An über-radical gender feminist blogger, who does not get a link here, suggests that what matters in determining whether a rape occurred is, apparently, the purported victim's "experience."
Specifically, she decries "put[ting] all the relevant criminal statutes first and any logical identification of the violation someone experienced second." Such approach, she opines, "deliberately and selectively divorces the criminal justice system from the harm people experience at the hands of someone else."
Such naiveté, though breathtaking, is sadly typical of a twisted strain of feminism that deigns to metamorphose the most basic and fundamental human interaction into criminal activity on the part of males.
No extended explanation is necessary to posit what every thinking person already knows: our criminal statutes articulate a societal consensus that decides which acts or omissions are criminal and which are not. This consensus changes over time, evolving and devolving.
It is certainly legitimate to ponder whether and how the criminal statutes should be changed to convict more criminals while protecting the rights of the innocent. It is not a legitimate exercise to ponder changing the laws without regard for the rights of the innocent, as many of these persons do.
To suggest, as some radical gender feminists do, that men and boys should somehow be obligated to mold their conduct to fit some some amorphous, free-floating, moving target, subjective, secret whim of a woman's experience, including her after-the-fact, ex-post facto, false and belated hissy fits of regret about having sex, is beyond absurd and barely worthy of discussion.
Barely, because it does provide another example of the forces of unadulterated evil that innocent men falsely accused of rape must deal with.
These persons apparently advocate convicting men and boys on the basis of a female's subsequent declaration that that their acts somehow "harmed" her. And every female thus becomes judge, jury and executioner, based on her impulse, her caprice.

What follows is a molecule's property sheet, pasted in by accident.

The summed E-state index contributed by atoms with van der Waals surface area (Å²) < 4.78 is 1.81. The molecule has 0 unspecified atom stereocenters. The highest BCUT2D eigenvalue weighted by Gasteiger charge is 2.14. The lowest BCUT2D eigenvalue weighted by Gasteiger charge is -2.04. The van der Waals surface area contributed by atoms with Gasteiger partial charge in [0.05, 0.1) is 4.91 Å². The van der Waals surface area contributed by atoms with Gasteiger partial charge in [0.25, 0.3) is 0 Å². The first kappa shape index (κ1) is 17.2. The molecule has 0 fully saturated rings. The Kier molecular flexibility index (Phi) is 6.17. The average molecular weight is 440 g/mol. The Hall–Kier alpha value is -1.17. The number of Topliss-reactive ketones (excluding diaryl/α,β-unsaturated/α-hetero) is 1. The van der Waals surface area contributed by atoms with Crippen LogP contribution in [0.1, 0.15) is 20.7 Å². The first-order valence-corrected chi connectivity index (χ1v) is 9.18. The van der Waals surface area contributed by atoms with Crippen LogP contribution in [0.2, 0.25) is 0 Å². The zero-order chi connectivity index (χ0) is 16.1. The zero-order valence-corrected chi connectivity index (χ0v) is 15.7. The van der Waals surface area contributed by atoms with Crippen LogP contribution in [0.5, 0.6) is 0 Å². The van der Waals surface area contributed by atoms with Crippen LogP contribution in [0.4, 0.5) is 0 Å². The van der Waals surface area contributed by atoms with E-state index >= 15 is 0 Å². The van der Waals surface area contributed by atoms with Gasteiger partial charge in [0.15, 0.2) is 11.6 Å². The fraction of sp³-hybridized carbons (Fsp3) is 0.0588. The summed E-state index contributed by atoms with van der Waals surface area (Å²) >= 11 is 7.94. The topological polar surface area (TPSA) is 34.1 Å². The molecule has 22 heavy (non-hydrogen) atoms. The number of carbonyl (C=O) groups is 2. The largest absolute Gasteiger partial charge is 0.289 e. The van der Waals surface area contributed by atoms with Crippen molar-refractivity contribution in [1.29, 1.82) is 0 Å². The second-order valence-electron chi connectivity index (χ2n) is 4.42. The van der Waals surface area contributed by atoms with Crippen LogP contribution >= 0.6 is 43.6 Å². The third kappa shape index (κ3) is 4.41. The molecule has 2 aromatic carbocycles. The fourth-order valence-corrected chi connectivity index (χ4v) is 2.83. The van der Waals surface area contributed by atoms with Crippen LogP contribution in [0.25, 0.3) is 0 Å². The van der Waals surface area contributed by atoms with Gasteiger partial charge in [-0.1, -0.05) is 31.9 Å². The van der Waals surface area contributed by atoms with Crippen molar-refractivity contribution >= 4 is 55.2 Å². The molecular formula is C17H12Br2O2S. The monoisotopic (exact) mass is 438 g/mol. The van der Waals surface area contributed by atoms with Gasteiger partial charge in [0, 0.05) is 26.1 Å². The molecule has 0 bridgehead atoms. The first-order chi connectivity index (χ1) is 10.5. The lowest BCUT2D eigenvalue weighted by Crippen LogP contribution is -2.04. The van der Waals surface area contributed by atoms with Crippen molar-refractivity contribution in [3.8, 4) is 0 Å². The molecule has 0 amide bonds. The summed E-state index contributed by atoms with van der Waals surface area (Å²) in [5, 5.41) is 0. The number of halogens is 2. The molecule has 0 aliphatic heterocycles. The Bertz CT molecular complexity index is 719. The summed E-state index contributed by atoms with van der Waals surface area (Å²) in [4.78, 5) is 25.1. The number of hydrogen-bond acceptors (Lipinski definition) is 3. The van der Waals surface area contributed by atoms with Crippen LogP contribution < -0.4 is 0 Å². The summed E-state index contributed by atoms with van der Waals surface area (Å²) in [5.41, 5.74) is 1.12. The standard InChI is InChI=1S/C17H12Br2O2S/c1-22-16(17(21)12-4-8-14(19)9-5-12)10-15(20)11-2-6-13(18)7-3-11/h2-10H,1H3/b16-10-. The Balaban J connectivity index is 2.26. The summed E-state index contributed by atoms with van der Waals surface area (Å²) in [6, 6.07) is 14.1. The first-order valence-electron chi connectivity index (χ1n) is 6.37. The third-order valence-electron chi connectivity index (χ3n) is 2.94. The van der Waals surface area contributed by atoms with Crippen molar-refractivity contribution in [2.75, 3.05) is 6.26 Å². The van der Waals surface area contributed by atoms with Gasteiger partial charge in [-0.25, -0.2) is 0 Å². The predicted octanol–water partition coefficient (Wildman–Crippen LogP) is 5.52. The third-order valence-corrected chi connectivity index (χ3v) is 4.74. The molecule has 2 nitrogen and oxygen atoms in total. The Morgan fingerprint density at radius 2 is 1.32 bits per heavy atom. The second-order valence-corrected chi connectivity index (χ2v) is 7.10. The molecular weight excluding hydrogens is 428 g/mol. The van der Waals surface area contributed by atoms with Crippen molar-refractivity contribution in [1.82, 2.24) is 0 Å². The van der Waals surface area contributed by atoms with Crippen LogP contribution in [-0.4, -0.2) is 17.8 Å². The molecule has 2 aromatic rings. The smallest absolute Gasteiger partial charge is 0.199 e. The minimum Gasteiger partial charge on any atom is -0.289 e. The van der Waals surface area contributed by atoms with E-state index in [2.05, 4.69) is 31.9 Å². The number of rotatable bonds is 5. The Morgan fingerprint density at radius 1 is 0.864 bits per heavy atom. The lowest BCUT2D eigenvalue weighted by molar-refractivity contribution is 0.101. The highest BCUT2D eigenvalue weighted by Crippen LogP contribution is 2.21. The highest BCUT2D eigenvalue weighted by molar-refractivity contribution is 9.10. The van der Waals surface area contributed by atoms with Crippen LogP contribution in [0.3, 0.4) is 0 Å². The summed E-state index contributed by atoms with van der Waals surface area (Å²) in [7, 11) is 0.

Such a standard furnishes the male no guidance prior to the act as to what conduct is permissible. This, of course, is repugnant to the most fundamental notions of due process. Such tactics have always been widely practiced in dictatorships where the rule of law is trumped by some fanatic's fancy.
The following is neither radical nor controversial to the vast majority of reasonable people: What matters is a woman's objective manifestations of assent at the time of the act. A woman so drunk that she can't give valid consent is a rape victim. And a man who proceeds to have sex when, without threat of physical force on his part, a woman indicates by words or conduct her willingness to have sex, whether or not such willingness is expressed enthusiastically, is not a rapist even if her subjective "experience" tells her she is being "harmed." Any claim that she was raped in those circumstances should subject her to incarceration.
On second thought, this subject is not worthy of discussion.
Persons who spew these theories don't need a blog, they need intense counseling to help them understand why they hate approximately half the population of planet earth.